100 Voices from the Little Bighorn by Bruce Brown Deluxe CD-ROM Bundle Edition

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100 Voices: Sioux, Cheyenne, Arapahoe, Crow, Arikara and American Eye-witness accounts of the Battle of the Little Bighorn

100 Voices: Full List * Crow/Arikara * Sioux/Cheyenne * American * Rosebud

Guided Tours: Crazy Horse at the Little Bighorn * Crazy Horse at the Rosebud

Features: Who Killed Custer? * Who Killed Custer? Audio Book
Features: Crazy Horse Surrender Ledger * Winter Count of Crazy Horse's Life
Features: Bogus Crazy Horse Photos * Unsung 7th Cavalry Scouts Saga
Features: Indian Battlefield Tactics * Woman Warriors
* Little Bighorn Maps
Features: U.S. Medal of Honor Winners * U.S. Atrocities * Indian Atrocities
Little Bighorn Mysteries * Virtual Museum

This is a FREE EXCERPT from
Bruce Brown's 100 Voices...

John Bourke's Recalls
Dinner With Crazy Horse
A 3rd Cavalry officer's account of Crazy Horse after his surrender

By John G. Bourke in 1891.



John Gregory Bourke, 3rd Cavalry"WHEN WE approached the Chief's 'tepi' a couple of squaws were grinding coffee between two stones and preparing something to eat. Crazy Horse remained seated on the ground; but when Frank [Frank Grouard] called his name in Dakota, Tashunca-uitco, he looked up, arose, and gave me a hearty grasp of his hand.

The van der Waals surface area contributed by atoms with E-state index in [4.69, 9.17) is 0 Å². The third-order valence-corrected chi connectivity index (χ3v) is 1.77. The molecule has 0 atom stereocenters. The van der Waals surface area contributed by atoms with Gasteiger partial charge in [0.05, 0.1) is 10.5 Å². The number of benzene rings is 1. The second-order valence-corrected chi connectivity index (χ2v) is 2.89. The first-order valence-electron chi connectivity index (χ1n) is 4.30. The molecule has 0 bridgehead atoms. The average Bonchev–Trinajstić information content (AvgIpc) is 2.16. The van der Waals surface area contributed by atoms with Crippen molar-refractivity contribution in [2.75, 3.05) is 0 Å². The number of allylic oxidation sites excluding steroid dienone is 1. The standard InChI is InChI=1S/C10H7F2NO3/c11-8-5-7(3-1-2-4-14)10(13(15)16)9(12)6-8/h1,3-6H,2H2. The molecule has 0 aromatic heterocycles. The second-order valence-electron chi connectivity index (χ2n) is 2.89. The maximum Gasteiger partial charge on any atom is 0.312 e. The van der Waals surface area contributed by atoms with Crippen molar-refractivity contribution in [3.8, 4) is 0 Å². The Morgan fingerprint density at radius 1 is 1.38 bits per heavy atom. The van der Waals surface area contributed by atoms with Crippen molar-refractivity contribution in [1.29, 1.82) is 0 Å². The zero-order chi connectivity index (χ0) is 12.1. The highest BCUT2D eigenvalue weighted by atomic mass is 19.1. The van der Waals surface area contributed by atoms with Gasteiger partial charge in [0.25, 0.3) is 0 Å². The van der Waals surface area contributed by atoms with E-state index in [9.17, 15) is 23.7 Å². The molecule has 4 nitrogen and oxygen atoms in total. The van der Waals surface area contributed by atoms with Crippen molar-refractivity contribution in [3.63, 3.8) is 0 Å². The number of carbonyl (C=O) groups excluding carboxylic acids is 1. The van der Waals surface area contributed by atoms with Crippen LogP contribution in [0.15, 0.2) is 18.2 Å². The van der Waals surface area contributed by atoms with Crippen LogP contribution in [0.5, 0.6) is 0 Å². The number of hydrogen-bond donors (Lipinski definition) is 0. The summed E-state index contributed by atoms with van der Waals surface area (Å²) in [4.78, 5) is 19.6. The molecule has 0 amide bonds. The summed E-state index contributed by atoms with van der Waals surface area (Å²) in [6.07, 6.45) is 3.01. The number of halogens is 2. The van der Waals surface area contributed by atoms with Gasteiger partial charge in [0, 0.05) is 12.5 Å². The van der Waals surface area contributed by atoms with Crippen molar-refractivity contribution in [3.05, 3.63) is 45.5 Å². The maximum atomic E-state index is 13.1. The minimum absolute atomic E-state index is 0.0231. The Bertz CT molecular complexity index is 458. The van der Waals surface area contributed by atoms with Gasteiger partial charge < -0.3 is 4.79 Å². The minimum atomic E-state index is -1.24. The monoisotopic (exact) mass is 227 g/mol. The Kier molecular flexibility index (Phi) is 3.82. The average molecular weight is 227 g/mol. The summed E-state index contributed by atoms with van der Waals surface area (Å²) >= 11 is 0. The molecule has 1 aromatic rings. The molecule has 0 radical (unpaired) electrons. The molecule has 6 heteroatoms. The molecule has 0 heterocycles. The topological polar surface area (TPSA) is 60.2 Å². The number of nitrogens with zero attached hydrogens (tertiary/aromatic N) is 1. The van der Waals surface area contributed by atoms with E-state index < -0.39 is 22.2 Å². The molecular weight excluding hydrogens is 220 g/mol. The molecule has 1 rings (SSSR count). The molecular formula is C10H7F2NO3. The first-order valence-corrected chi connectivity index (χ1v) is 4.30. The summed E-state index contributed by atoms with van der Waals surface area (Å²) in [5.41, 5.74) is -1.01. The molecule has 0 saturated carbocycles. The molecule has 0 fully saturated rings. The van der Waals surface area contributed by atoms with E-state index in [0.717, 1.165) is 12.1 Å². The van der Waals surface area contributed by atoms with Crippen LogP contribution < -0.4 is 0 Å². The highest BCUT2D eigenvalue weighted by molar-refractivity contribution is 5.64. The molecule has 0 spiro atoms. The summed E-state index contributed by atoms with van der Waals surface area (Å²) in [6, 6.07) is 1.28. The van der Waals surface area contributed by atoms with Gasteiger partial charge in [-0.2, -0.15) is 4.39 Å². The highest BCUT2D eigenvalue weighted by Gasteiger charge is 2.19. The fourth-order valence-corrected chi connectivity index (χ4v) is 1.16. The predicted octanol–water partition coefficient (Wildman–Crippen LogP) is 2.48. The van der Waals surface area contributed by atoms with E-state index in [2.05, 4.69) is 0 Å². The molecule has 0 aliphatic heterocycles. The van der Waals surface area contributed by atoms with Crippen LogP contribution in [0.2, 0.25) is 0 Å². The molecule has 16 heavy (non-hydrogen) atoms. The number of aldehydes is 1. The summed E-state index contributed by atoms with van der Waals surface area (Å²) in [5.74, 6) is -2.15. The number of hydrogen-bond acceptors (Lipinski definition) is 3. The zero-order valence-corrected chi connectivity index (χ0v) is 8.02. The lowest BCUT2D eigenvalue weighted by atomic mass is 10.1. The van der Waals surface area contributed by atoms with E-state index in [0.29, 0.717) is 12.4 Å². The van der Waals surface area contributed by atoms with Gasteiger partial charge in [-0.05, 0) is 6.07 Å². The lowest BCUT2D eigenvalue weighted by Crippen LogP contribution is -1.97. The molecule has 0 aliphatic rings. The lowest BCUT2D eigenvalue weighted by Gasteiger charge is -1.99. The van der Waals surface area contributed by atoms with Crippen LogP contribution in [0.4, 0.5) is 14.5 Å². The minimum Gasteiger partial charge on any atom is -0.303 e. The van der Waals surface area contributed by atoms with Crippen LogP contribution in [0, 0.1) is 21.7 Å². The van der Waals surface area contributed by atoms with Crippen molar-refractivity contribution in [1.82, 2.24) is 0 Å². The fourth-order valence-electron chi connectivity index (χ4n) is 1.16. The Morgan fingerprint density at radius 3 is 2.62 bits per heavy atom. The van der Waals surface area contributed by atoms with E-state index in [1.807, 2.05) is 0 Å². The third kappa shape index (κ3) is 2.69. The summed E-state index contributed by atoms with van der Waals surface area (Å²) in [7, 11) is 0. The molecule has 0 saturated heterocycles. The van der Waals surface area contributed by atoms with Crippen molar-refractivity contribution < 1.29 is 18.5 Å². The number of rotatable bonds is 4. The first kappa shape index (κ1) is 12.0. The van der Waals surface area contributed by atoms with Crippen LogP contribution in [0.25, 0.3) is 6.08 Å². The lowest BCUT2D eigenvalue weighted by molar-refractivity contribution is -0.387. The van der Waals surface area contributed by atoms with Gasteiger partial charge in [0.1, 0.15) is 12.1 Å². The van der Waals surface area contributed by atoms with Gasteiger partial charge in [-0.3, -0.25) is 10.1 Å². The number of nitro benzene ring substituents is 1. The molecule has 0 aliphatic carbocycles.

"I saw before me a man who looked quite young, not over thirty years old, five feet eight inches high, lithe and sinewy and with a scar in the face. The expression of his countenance was one of quiet dignity, but morose, dogged, tenacious and melancholy. He behaved with stolidity, like a man who realized that he had to give in to Fate but would do so as sullenly as possible. While talking to Frank, his countenance lit up with genuine pleasure; but to all others he was, at least in the first days of his coming upon the reservation, gloomy and reserved.

"All Indians gave him a high reputation for courage and generosity. In advancing upon an enemy, none of his warriors were allowed to pass him. He had made hundreds of friends by his charity towards the poor, as it was a point of honor with him never to keep anything for himself excepting weapons of war. I have never heard an Indian mention his name save in terms of respect."

On the Border With Crook by John G. Bourke, Charles Scribner's Sons 1891


John Gregory Bourke was General George Crook's adjutant. This eye-witness impression of Crazy Horse was obtained at a dinner held in Crazy Horse's honor shortly after he surrendered at Fort Robinson, NE, on May 6, 1877.

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